A key responsibility of bona fide letting agents is to have in place a robust tenant vetting policy.
This has two purposes. The first to is to ensure, as far as is reasonably possible, that property is not let to individuals, couples or groups who are likely to become troublesome for the owners. In this case “troublesome” mostly means being consistently late with rental payments (or stopping payment completely), causing damage to the property or disturbing neighbours. Troublesome can, on occasion, mean people who come into none of the above categories but who fancy themselves as barrack room lawyers and spend their tenancy period constantly nitpicking over minor issues and perceived injustices.
The second purpose is to “save some tenants from themselves”. By that, I mean otherwise genuine people who are tempted to take on rental commitments, such as an expensive luxury apartment in a prime location, which one suspects are really beyond their means and could lead to financial problems further down the line.
But what’s good for the goose is good for the gander, in which case a robust landlord vetting policy is also desirable for the protection and well-being of tenants.
My attention was recently drawn to a story about a national online letting firm featuring an advert, placed by a specialist student accommodation company, which offered women greatly reduced rent for a property in Birmingham if they would give the landlord “special favours” – and I have no need to spell out what that meant.
This is just one of a number of such stories connected to private lettings, mostly, it would seem, south of the Border. I have never come across blatant examples in Scotland, although once we had a landlord who developed a habit of turning up late at night at the home of a female tenant just as she was preparing for bed. We immediately took action and the problem ceased.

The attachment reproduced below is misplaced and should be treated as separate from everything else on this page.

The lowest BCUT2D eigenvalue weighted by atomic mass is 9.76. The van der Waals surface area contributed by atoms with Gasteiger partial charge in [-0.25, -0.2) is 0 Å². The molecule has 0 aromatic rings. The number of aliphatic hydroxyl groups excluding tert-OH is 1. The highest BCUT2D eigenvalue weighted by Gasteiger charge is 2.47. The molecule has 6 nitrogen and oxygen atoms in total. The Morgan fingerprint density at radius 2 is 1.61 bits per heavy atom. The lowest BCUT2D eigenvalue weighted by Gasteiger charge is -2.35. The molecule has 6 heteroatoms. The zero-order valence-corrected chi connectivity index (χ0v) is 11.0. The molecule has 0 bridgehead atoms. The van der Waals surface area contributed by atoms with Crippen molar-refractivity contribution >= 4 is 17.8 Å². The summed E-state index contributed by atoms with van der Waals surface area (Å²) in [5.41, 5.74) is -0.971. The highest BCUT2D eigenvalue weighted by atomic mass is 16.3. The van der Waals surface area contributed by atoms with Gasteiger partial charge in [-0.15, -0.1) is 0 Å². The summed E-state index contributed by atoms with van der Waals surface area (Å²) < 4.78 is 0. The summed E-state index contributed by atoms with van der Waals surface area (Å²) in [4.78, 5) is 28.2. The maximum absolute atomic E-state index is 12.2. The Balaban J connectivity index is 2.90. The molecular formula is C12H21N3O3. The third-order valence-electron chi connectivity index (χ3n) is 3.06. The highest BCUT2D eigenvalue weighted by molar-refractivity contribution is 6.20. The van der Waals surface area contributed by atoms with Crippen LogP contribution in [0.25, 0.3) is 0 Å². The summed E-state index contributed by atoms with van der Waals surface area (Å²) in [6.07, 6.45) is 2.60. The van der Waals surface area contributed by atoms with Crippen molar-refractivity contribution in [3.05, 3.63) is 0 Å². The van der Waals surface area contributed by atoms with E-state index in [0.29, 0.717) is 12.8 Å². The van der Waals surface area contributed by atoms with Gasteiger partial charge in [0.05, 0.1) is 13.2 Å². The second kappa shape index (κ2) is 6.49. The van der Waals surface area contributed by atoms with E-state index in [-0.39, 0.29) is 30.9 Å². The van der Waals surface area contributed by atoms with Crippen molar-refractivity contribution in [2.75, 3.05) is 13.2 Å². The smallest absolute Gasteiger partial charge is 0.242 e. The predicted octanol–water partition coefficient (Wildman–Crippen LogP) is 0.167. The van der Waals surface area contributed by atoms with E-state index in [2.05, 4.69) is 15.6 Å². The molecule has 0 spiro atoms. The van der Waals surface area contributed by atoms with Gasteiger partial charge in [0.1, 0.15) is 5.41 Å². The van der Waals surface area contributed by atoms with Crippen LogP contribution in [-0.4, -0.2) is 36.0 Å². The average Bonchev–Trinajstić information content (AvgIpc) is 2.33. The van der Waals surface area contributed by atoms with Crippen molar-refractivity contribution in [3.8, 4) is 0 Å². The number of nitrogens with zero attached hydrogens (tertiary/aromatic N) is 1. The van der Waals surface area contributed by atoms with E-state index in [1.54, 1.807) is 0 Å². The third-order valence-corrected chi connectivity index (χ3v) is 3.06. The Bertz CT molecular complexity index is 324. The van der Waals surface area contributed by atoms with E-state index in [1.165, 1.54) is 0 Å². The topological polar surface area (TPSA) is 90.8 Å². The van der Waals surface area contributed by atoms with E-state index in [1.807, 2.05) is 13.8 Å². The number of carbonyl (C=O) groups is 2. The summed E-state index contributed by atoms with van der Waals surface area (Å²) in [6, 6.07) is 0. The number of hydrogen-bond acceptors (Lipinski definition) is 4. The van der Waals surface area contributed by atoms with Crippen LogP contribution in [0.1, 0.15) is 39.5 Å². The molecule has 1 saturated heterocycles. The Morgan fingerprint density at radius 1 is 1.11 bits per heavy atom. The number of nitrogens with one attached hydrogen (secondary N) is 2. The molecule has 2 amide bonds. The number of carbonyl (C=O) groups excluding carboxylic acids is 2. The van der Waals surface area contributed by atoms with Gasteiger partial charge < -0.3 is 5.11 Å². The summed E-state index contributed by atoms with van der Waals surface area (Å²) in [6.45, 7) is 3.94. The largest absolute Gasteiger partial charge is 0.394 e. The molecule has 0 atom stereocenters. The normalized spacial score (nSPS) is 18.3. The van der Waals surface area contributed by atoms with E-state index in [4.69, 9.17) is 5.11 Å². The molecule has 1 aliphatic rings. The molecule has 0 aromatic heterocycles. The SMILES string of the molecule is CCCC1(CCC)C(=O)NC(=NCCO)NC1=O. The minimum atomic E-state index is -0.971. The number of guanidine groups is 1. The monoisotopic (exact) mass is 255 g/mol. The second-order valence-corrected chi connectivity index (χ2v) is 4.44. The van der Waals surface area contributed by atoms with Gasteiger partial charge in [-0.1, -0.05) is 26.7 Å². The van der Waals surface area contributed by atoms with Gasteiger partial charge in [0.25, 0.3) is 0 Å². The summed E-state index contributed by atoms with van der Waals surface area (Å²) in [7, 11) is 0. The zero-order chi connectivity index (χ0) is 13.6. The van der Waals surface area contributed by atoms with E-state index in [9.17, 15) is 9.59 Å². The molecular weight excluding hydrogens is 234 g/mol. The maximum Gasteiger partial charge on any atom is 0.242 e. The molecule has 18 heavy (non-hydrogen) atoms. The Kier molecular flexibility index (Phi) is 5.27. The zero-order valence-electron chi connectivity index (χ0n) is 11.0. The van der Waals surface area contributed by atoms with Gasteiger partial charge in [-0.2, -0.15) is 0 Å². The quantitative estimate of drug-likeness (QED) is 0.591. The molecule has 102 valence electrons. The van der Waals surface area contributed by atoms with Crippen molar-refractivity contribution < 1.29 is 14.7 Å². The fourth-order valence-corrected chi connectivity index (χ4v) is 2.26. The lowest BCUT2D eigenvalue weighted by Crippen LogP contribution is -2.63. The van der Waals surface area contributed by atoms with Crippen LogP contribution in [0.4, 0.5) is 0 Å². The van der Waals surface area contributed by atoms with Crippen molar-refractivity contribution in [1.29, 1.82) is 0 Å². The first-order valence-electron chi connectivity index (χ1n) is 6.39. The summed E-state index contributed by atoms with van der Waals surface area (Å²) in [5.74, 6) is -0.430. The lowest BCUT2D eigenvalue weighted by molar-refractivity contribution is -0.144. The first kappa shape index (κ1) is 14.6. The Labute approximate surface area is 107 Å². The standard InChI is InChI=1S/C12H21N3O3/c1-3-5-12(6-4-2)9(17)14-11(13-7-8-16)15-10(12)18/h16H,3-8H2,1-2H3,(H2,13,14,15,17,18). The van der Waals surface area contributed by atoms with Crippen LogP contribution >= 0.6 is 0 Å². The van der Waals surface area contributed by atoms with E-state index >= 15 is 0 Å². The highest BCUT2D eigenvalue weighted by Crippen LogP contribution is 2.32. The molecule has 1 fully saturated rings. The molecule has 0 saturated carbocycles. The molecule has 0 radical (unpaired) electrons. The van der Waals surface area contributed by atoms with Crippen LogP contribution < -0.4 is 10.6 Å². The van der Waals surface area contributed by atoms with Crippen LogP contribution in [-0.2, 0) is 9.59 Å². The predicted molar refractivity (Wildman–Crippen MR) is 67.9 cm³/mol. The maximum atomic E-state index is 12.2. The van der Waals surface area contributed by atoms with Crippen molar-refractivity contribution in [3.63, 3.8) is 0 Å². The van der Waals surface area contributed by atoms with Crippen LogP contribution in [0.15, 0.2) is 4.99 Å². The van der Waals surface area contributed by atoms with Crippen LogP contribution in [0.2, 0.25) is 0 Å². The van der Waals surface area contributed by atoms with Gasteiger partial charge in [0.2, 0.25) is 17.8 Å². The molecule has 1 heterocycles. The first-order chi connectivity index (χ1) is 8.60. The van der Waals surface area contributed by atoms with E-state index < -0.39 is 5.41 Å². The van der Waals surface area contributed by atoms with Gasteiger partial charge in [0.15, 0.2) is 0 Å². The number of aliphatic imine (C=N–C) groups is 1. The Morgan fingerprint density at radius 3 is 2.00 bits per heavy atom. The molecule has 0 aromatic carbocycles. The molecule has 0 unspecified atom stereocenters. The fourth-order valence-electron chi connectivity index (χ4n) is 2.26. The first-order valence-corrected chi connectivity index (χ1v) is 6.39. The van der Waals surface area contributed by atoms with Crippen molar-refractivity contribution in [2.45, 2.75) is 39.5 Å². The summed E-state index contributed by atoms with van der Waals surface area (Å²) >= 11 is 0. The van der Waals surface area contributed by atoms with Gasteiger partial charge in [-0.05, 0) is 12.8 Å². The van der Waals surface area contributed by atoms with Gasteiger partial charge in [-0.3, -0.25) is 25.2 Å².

Therefore, while landlords are, for the most part, respectable and responsible citizens, a robust vetting system is as necessary for property owners as it is for their tenants.
As for the process, vetting ensures that any new landlords have all the valid safety certificates relating to their property (or properties) in place. Personal background checks are also carried out. To try and negate what has become a growing problem, it has also become necessary to ascertain that anyone claiming to be a landlord is not, in fact, a tenant attempting to sub-let the property. This is not only in breach of the lease conditions but also invalidates any insurance cover, with potentially costly financial consequences.
And, just as with tenants, nitpicking landlords are best avoided. Sadly, a small number lack the diplomatic skills necessary to handle a rental investment and might be better putting their money into some other vehicle.
Meanwhile, residents of Murrayfield in Edinburgh, concerned about the prospect of international football and Scottish Cup finals being staged at the home of Scottish rugby, may be unduly worried.
A Bank of Scotland survey has revealed the value of residential properties located close to Premiership grounds has risen by an average of 14 per cent over the past decade. Hibs may have failed to make the Europa League after last week’s defeat in Norway, but residents near the club’s Easter Road ground have seen average property prices rise by just under a quarter to some £219,000 in the same period.
When I launched a letting agency in the early 1980s, the general rule was that proximity to a professional football ground actually diminished the market value of a home for the obvious “social” reasons. So, if the Bank of Scotland results are correct it can only mean one of two things: either the housing market in Scotland is even stronger than we thought or football fans are a lot better behaved than they were three decades ago.
This article originally appeared in The Scotsman on 23rd August 2018 titled “David Alexander comment: Screen landlords to give tenants the full picture".